The amusing thing about Mazes & Monsters is that it contradicts its own message just as much as Cloak & Dagger; it just seems to be entirely unaware that it’s doing so. The film shoots itself in the foot by foolishly swapping around the cause & effect of its alarmist fearmongering. The way the movie frames it, roleplaying games cause a psychological break with reality that generates a series of personal problems in the impressionable, weak-minded youngsters who succumb to their temptations of escapist fantasy. However, it also frames the Mazes & Monsters gamers as already-troubled youths who use the RPG lifestyle as a means of forming comraderie with like-minded peers. Tom Hanks’s troubled youth is already predisposed to schizophrenia & suicidal urges when he arrives to college; the social activity of roleplay gaming merely provides him with a safety net community who can call for proper medical attention when he needs it. Of course, this glorified Afternoon Special about the dangers of gaming misinterprets this dynamic to the opposite extreme and practically characterizes the RPG community as occultist freaks. Late night Mazes & Monsters sessions are candlelit as if they were witchy seances. Dragon-like demons (or at least hallucinations thereof) are summoned in condemned, life-threatening caves. Worst yet, the game is warned to even inspire your kids to run off to New York City, the biggest temple of sin since Sodom & Gomorrah. The depictions of fantasy roleplay gaming start off harmless & true enough – with college age nerds putting off studying for a Physics exam so they can roll 12-sided dice in a cramped dorm room. By the end of the film, however, it’s played with the authenticity & occult-fearing alarmism of a live-action adaptation of a Chick Tract.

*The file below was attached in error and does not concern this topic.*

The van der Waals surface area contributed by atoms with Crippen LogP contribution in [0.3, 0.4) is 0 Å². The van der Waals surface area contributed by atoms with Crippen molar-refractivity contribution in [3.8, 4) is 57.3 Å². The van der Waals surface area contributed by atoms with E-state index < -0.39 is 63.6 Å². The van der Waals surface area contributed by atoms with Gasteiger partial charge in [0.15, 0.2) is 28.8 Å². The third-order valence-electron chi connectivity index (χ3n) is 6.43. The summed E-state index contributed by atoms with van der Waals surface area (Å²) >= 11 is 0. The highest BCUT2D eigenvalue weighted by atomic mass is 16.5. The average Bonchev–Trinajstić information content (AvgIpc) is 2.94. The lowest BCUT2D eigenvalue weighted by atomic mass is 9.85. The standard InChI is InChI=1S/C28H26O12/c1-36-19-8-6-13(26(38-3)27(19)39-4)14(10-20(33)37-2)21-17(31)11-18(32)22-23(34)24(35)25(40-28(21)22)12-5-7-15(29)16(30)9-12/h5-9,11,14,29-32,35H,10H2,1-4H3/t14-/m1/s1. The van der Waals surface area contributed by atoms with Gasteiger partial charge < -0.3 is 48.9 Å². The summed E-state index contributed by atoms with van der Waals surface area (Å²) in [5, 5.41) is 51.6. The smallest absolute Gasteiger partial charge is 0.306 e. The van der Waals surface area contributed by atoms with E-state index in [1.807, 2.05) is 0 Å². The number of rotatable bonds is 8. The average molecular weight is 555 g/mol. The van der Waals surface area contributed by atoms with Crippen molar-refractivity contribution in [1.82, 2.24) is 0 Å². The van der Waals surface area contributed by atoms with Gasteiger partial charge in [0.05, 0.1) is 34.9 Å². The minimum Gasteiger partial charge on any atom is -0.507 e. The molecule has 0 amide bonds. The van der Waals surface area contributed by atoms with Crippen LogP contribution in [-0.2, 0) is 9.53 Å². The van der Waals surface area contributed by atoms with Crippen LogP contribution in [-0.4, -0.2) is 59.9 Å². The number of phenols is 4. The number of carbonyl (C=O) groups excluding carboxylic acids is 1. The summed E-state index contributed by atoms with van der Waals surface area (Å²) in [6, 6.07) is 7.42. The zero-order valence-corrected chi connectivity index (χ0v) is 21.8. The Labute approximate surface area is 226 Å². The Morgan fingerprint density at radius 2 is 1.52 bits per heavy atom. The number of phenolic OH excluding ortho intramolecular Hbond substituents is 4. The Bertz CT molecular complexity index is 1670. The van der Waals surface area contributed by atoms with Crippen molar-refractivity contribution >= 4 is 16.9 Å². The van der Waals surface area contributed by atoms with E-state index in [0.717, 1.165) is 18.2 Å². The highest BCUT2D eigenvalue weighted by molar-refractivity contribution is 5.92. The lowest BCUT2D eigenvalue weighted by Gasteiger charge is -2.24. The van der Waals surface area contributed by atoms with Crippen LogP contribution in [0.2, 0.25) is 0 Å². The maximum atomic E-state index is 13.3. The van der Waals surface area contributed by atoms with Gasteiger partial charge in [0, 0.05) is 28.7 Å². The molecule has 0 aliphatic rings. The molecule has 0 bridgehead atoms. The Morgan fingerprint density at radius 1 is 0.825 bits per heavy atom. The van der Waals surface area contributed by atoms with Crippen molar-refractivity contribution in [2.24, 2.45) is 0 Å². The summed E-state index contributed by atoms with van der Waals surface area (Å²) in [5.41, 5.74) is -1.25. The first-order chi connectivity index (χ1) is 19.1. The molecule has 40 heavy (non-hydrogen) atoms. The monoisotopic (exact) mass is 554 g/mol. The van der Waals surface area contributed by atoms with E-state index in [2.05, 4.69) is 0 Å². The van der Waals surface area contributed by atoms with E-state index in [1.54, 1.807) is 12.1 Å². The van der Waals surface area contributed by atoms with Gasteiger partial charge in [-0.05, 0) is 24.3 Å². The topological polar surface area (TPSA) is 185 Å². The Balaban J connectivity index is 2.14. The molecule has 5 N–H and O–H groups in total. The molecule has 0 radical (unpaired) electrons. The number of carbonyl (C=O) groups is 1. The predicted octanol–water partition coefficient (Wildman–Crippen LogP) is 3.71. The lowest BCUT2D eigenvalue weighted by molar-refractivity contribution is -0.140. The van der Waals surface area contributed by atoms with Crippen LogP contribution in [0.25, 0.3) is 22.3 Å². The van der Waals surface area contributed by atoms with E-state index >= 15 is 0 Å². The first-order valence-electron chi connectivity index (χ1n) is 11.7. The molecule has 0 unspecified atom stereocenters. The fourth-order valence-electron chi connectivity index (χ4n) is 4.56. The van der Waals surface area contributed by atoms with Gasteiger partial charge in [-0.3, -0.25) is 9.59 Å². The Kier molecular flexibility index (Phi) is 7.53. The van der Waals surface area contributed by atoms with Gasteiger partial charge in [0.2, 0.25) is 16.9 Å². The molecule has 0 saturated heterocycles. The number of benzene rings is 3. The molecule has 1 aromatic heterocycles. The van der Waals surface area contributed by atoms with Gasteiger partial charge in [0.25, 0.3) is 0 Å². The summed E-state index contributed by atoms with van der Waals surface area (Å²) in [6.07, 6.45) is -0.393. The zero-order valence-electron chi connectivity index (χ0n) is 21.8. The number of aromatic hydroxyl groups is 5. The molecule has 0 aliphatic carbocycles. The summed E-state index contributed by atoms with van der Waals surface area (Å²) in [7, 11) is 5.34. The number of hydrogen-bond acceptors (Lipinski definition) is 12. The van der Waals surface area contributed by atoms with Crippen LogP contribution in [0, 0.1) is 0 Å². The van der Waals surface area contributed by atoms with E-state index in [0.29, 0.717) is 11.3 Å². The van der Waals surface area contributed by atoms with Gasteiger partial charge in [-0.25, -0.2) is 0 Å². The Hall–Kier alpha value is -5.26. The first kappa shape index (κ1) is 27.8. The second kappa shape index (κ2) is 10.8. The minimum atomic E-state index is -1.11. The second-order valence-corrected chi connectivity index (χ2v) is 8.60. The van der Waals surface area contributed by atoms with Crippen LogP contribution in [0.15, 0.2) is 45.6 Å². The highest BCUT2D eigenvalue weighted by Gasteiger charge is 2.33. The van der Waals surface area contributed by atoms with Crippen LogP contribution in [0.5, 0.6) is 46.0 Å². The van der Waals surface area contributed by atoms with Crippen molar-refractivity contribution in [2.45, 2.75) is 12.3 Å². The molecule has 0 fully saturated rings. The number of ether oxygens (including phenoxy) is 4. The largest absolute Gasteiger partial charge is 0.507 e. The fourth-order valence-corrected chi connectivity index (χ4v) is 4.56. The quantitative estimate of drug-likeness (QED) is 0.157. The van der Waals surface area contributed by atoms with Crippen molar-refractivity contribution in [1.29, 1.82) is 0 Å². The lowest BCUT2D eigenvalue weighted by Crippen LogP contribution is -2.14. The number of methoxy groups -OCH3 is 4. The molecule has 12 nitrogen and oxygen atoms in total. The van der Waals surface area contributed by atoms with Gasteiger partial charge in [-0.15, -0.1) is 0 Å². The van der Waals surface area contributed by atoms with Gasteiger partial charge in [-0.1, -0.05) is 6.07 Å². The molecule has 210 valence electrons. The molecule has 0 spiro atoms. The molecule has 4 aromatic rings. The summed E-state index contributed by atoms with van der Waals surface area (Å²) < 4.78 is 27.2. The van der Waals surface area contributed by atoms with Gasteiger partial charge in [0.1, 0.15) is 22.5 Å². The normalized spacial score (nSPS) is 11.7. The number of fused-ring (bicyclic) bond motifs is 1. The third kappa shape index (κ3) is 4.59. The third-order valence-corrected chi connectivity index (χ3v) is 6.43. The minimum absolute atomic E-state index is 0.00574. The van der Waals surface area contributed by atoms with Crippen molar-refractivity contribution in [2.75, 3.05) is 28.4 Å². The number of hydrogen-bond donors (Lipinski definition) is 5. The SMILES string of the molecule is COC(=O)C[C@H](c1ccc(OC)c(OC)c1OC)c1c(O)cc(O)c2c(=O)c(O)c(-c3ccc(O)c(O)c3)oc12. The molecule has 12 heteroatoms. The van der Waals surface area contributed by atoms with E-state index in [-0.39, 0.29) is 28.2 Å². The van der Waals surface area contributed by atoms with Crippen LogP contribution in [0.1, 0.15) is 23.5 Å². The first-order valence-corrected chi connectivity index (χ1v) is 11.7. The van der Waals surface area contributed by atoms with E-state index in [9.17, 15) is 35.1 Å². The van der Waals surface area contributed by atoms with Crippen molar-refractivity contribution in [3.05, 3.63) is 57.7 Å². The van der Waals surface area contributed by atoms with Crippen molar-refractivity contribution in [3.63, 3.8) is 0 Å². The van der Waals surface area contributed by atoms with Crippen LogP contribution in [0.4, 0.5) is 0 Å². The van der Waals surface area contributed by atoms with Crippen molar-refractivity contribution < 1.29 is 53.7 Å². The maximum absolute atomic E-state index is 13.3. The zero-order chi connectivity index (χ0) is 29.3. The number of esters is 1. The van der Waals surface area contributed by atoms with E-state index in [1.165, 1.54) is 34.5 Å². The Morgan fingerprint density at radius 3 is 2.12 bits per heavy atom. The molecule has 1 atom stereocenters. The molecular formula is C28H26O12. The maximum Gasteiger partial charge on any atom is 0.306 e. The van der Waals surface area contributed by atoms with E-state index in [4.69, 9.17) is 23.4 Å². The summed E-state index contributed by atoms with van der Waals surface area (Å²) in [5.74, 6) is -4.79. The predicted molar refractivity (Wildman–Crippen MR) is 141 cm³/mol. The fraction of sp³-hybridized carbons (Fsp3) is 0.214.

As amusing as Mazes & Monsters’s alarmist rants about the otherworldly danger of roleplay fantasy gaming can be, and as adorable as it is to see Tom Hanks find his humble beginnings in a project so embarrassing in its central conceit, the movie is unfortunately too muted & slow-moving to recommend as an over-the-top novelty. It’s interesting as a comparison point to Cloak & Dagger (and the two films’ titles could be swapped with hardly anyone noticing), as it demonstrates what that superior film could have devolved into if it had fully committed to its scolding about the dangers of gaming. Cloak & Dagger‘s dual purpose as an advertisement for the flailing Atari 2600 console added an interesting, self-challenging layer to its anti-gaming moralism missing from Mazes & Monsters. Without it, that made-for- CBS melodrama only challenges its own message by missing the point entirely – advertising for roleplaying games as a source of community & comraderie in a misguided attempt to condemn the harmless activity for its supposed reality-distorting sorcery.

For more on December’s Movie of the Month, the hyperviolent children’s action-adventure Cloak & Dagger (1984), check out our Swampchat discussion of the film.

-Brandon Ledet

The Ladykillers (2004)

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The Ladykillers is about a professor (Tom Hanks) who strategically takes a room in an old woman’s house in order to rob a nearby casino with the help of his zany cast of friends. Or is it about that? It’s kind of hard to tell in a movie that takes so long to establish its point only to change pace and follow a whole other storyline. While that’s a big problem, it’s not the only one.